4 Tips for Creating Content Your Readers Will Respond To

Do me a favor real quick. Go back up and reread the title to this piece. Notice how I just said these are “tips” for content creation – not “tricks.”

Modern content creation isn’t about finding magical phrases which will trick your reader into purchasing your product or service. Instead, modern content is all about providing useful information to the reader. This is a simple idea but, unfortunately, one which also can be difficult to implement, especially if you’re used to the more traditional method of content creation.

Here’s what you need to know:

Why Reader Engagement is Important (and How it Benefits Your Brand)

When someone enters a query on Google, they’re generally looking for a short bit of factual information. They want quick answers to an immediate question. Both Google and its users have the same goal: Accessibility.

While Google’s exact mechanics for measuring accessibility are shrouded in secrecy, one known metric is the “long click.” This is when a user clicks on a result and then never returns to the search engine. The assumption, of course, is that the person found what they were searching for.

The opposite of the long click is “pogo sticking.” As the name implies, this is when the user goes quickly back and forth from the search results page and various websites. Pogo sticking implies the user isn’t able to find the info they’re looking for, so they have to try multiple search results in a short period of time.

Obviously, you want long clicks on your site. This creates a connection between your brand and your readers. People learn that your brand provides useful information in an easy-to-read way.

Long clicks also increase your on-site conversion rates. This is an almost guaranteed way to increase your position in the SERP. Google notices when people are often finding solutions to their needs on your site.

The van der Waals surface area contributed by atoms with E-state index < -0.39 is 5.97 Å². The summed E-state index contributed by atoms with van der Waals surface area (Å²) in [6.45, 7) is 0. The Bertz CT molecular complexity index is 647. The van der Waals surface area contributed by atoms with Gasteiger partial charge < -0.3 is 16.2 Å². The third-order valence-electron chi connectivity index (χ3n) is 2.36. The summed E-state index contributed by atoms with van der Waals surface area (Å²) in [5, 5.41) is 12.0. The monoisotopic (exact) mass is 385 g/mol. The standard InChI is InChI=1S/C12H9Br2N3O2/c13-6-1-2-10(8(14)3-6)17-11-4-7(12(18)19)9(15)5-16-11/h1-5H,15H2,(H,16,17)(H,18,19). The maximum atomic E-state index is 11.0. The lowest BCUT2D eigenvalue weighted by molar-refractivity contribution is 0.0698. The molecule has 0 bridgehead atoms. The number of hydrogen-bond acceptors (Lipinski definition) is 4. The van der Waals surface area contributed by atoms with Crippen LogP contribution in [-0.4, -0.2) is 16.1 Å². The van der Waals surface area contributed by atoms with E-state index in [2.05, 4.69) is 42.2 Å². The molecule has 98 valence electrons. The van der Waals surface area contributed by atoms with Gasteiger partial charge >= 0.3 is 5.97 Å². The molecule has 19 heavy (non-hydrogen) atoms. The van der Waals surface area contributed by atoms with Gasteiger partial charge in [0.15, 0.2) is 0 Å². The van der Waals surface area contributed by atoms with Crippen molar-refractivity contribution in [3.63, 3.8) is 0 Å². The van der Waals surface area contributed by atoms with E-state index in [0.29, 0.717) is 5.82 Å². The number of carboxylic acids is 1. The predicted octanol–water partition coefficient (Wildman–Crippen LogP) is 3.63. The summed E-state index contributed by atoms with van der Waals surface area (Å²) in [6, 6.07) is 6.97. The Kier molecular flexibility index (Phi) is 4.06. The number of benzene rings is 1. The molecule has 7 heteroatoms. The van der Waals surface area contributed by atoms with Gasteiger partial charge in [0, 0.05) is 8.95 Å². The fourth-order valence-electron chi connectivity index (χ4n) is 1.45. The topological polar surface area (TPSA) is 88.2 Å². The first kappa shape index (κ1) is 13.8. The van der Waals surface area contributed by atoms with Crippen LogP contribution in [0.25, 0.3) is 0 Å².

Here are four quick tips for your content:

1. Add a Table of Contents

This is especially important if your blog post is over 1,000 words. Readers might not be interested in reading the entire post. If they’re looking for a quick bit of information, an easy-to-scan table of contents could be the difference between a long click or a quick pogo stick.

Your table of contents doesn’t need to be anything fancy. Wikipedia has a short, simple Table of Contents for every entry. Check out the one for pogo stick here. A searcher wanting to know who invented the pogo stick can easily go right to that section. At the same time, someone who only cares about how to use a pogo stick can jump right to that section.

Of course, if you have the time and talent, feel free to add a bit of style to your table of contents. At the very least, however, you want a comprehensive Table of Contents visible at the top of each page.

2. Eliminate Page Clutter

Beware of the over-engagement trap. Too many sites try too hard to engage with readers, which results in a ton of unrelated info cluttering up each page. Examples include headers, pop-ups, ads, scrolling elements, social media buttons and similar features.

Individually, these can be effective elements to build a connection between your brand and your customers. But when too many elements are used at once, pages become cluttered.

Always err on the side of minimalism. If you have a header, keep it relatively small and subdued. If you add social media buttons, put them on the bottom of the page where they’ll be unobtrusive. Avoid pop-ups and mandatory scrolling.

3. Create Content which is Easy to Scan

Most readers don’t read every word in an online article, especially if they’re only interested in finding a specific piece of information. So you want to make your content easy to speed read or scan. Fortunately, this usually only requires a few changes in format.

Here’s how to create content which is easy to scan:

  • Descriptive subheadings
  • Start each section with a one sentence “mini introduction” to the topic
  • Use bullet points, numbers and other ways to break the text into short segments

4. Write for the Web, Not for Print

Effective print copywriting is different than effective writing for the web. With print, you can use a longer introduction, more complicated sentences and a generally more formal tone. This is because people tend to seek out print materials, so they’re more willing to spend the time reading something longer.

With the web, your audience isn’t necessarily seeking something to read. Instead, they’re seeking quick information. The easier you can provide that information, the happier your audience will be. And when your audience is happy with your brand, you’ll see an increase in long clicks and a decrease in pogo sticking.

Conclusion

The big idea is pretty simple: Treat your reader like you want to be treated. Identify the information they want and then provide it in a clear, straight-forward way. By avoiding content “tricks” you’ll end up being treated with loyal readers and an increased ranking in the search results.